"There were thousands of flag suggestions. Many of them were horrible."

But Matheson, following heraldic principles, recommended that "we take what had been proclaimed (in 1921 on Canada's coat of arms) as Canada's device and turn that into a flag."

In 1964, Matheson, building on earlier suggestions by a heraldic expert, Col. A. Fortescue Duguid, showed Pearson a design with a white (argent) field with three red (gules) maple leaves conjoined as in the lower third of Canada's coat of arms. At this meeting, unfortunately, a government artist, Alan Beddoe, showed Pearson his own design, which added a vertical blue bar at each end of the flag, representing the fact that Canada stretched from sea to sea.

"I was horrified," recalled Matheson. "But it appealed politically to Pearson."

Beddoe's design became the infamous "Pearson pennant," printed cheaply in Japan, flown on cars and soon the subject of ridicule. Debate in Parliament dragged on with no resolution in sight, so in September, at the suggestion of a Conservative member, Pearson appointed a 15-member all-party committee to come up with a flag design in six weeks.

Pearson asked Matheson to chair the committee, but Matheson said, "God, no!" and agreed to work as a silent member. The committee worked in camera and Pearson, although unquestionably curious, never asked how it was progressing.

For those interested in the ins and outs of the entire flag story, Matheson's book, Canada's Flag, is a must-read. Suffice it to say here that the design evolved over those six weeks into the flag we know today. It harks back to the Royal Military College flag, which has three pales (vertical bars) of red, white and red; to a design by George M. Bist, that used a stylized maple leaf on a white background; and to a pre-1921 design by Sir Eugene Fiset having one red leaf on a white background.

To make it distinct from the flag of Peru, also red, white and red, the committee made the flag twice as long as it is wide, with the red pales each a quarter of the length and the white square one-half the length.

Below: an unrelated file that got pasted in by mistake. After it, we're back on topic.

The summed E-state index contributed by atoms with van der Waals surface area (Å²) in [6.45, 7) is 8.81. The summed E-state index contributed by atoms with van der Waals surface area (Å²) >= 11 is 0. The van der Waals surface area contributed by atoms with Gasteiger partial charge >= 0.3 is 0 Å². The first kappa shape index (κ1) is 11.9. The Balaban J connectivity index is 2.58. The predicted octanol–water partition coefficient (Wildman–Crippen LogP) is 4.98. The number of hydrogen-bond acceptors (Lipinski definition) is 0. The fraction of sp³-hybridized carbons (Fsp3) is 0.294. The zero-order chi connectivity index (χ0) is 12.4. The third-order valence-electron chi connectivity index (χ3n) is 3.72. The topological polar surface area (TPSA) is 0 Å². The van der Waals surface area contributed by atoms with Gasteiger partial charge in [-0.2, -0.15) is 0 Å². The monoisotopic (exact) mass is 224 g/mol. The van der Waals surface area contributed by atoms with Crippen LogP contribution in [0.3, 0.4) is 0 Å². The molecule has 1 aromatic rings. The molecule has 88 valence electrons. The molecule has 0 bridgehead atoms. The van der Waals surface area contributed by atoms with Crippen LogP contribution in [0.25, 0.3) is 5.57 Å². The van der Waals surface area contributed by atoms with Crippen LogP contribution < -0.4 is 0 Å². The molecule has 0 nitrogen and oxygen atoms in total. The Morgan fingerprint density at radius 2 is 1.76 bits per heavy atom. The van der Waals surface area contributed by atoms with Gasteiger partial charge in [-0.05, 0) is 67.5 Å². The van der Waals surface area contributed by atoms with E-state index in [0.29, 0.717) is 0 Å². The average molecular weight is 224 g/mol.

"This design offended the rules of heraldry, but it focused on the one thing we wanted to emphasize - the Maple Leaf. It was instantly recognized as Canadian."

On December 15, 1964 the flag was accepted by a Parliamentary vote of 163 to 78.

"On the day of the vote, I was very happy, also very emotional about it. There was a great party at (Pearson's) place. I didn't know what he felt about (the flag). He was very kind to me. He gave me a mighty hug."

Matheson was quite undone by his leader's approval, especially when Pearson told the crowd as Matheson walked in: "Here's the man who had more to do with it than any other."

Matheson had refined the flag design, taking out a bend in the leaf's stem. He insisted on the whitest white and the purest red (not tending toward the Union Jack's orange or the Stars and Stripes' purple). He tested the flag in a wind tunnel to be sure that even when flapping in a strong breeze, the flag's stylized 11-pointed maple leaf would be recognizable. In fact, the number of points visually multiplies as wind speed increases.

The Red Ensign - a red flag with the Union Jack in the upper left corner and the Canadian coat of arms in the fly - was lowered on Parliament Hill on February 15, 1965 and the new flag was raised in a ceremony observed by 10,000 people.

In Canada's centennial year, 1967, Brockville named John Ross Matheson its Citizen of the Year. The following year he lost re-election and was appointed a judge of the judicial district of Ottawa-Carleton. He was the judge of the county court of Lanark from 1978 to 1984 and lived in Rideau Ferry with his wife, Edith, until they moved to Kingston three years ago.

Today he is writing histories of the Order of Canada and the Royal Heraldry Society of Canada and is attempting to initiate a new order, the Order of the Phoenix, to recognize people who have turned their lives around after serving hard time for serious crimes.

Published in Section A, page 1 in the Monday, February 14, 2005 edition of the Brockville Recorder & Times.

 

For pictures of the Honourable Col. John Ross Matheson, click on Kingston Charter Meeting Nov. 22, 2003